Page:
Nelson’s chief financial officer says he’s “very comfortable” with the budget and the five year outlook for the city.
Colin McClure spoke with Vista Radio shortly after city council finalized the 2022 budget yesterday afternoon which will see a 4 per cent tax increase. It will mean an extra $68 on a so-called “average home” valued at $636,000.
Looking back on the “long process” that started in October with examining hydro, water, sewer and garbage, McClure says those utilities are in a “good healthy space,” especially with planning for a future $30 million sewage treatment plant.
“The fact we’ve built up the reserves, especially in the utilities…to be a place where if we’re going add a $30 million STP plant – now that will take a long time to build but – we’re only looking at inflationary increases, that speaks to the planning that we’ve done,” McClure said.
The average home will pay $7 more for water this year, $10 more for sewer and $25 more for resource recovery.
McClure admits the budget was tougher dealing with a lot of unknowns about pandemic-era revenue from camping and parking meters, plus inflationary pressure.
One of the big costs in the budget was around $150,000 to hire a deputy chief for the Nelson Police Department. “About 1.5 of that 4 per cent (increase) is dealing with a deputy police chief and we think that is has value and that’s why council was willing to add that but knowing there would be a need for taxes to go up.”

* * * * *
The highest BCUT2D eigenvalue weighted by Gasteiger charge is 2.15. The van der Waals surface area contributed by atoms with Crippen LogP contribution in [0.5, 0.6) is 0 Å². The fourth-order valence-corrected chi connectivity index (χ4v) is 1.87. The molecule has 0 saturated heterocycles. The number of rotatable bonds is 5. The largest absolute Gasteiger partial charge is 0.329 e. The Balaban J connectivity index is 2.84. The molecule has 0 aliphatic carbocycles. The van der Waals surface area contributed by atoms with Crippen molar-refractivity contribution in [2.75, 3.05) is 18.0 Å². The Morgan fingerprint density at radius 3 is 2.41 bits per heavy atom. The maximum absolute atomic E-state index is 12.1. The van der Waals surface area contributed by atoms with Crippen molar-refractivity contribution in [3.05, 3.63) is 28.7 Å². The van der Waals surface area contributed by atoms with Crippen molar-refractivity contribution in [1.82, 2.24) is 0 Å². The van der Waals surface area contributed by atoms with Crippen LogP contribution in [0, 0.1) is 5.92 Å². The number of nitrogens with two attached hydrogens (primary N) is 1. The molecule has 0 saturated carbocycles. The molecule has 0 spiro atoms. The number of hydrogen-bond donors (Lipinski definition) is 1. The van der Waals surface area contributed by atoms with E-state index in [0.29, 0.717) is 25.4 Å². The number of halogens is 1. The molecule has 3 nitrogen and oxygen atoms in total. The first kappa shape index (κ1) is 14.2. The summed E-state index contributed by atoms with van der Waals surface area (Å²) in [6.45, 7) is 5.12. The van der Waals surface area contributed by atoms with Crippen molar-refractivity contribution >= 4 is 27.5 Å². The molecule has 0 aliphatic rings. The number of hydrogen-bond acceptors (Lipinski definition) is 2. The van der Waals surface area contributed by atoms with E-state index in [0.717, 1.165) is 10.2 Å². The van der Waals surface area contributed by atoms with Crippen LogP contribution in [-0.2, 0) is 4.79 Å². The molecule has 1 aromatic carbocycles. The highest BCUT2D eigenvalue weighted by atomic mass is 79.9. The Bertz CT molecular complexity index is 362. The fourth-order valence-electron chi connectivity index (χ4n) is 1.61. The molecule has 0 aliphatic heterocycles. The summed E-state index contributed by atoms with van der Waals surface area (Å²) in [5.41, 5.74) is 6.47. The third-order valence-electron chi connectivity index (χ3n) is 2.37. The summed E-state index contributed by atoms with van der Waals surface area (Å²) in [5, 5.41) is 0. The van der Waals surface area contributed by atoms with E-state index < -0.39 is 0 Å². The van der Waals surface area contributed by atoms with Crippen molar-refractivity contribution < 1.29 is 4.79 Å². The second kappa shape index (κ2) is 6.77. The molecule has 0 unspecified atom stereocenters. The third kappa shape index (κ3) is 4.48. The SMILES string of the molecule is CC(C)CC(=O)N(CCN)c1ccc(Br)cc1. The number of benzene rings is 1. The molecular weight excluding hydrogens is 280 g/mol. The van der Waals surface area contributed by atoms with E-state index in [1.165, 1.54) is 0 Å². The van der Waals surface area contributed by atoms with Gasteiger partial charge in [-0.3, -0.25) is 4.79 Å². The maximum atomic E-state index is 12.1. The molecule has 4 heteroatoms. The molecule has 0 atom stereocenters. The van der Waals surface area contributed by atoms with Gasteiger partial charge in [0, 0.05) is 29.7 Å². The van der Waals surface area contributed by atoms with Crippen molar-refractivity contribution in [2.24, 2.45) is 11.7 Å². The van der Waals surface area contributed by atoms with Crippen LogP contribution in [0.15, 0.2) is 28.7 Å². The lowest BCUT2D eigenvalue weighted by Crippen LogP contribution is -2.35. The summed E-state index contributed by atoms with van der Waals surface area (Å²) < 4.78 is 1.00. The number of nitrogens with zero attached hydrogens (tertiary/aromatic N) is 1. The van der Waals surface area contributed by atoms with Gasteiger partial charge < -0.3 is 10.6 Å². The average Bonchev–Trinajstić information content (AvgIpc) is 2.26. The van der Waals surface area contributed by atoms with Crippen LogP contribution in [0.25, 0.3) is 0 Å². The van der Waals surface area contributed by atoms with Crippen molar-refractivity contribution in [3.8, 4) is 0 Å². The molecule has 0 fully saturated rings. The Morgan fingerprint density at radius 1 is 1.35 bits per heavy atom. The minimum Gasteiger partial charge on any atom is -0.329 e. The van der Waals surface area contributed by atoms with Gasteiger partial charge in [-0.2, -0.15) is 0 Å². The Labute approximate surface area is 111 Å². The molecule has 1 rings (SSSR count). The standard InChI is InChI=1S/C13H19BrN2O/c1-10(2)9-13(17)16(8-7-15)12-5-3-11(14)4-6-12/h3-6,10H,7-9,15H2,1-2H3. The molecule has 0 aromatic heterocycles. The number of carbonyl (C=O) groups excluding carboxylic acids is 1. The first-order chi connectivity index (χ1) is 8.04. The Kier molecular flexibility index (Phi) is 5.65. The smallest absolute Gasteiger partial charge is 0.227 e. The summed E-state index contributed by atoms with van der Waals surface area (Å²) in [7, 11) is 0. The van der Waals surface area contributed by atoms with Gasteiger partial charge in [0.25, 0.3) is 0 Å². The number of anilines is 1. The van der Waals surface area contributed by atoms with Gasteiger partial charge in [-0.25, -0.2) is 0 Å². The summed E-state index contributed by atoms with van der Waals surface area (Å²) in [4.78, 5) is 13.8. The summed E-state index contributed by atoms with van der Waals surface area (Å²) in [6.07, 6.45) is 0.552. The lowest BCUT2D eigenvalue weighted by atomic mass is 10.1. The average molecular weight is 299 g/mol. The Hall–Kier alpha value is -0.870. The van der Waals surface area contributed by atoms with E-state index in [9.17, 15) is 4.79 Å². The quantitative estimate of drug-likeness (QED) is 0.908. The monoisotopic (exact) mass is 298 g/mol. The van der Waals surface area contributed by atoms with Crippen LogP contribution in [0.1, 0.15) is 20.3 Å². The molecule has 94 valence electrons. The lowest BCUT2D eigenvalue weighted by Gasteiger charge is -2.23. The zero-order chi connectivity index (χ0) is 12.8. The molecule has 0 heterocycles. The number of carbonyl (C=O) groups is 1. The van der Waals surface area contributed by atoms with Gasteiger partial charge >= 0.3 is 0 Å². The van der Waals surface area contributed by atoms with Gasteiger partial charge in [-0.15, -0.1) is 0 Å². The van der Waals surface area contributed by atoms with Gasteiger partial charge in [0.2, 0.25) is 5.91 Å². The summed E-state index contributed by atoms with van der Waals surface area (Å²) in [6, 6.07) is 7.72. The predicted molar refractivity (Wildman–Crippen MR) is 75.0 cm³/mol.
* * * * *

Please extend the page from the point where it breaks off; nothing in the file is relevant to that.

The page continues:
McClure notes that after a 2 per cent tax increase in 2019, zero in 2020 and 1.75 per cent in 2021, the sub-inflationary increases would “culminate” with the 4 per cent this year. This year’s increase makes the four year average 1.94 per cent.
As for the city’s “very ambitious” $23 million capital budget, McClure believes the corporation can tackle about 70 per cent of its list even though a third of the year is already gone.
One of those will be the $3 million Hall Street Pier and Ladybird project, which will take seven months to complete. A water pumping station and hydro projects are already underway.
McClure felt it was unlikely the $10 million, multi-year, deep energy retrofit and revitalization for the Civic Center will proceed this year, which is reliant on senior government funding. The city hasn’t heard about the status of its grant application.
This is McClure’s final budget before he leaves to take a similar job with the City of Trail.
He is “very comfortable” with the budget and five year financial plan, believes ratepayers are getting good value for their tax dollars and that the city will be in good hands with incoming CFO Chris Jury.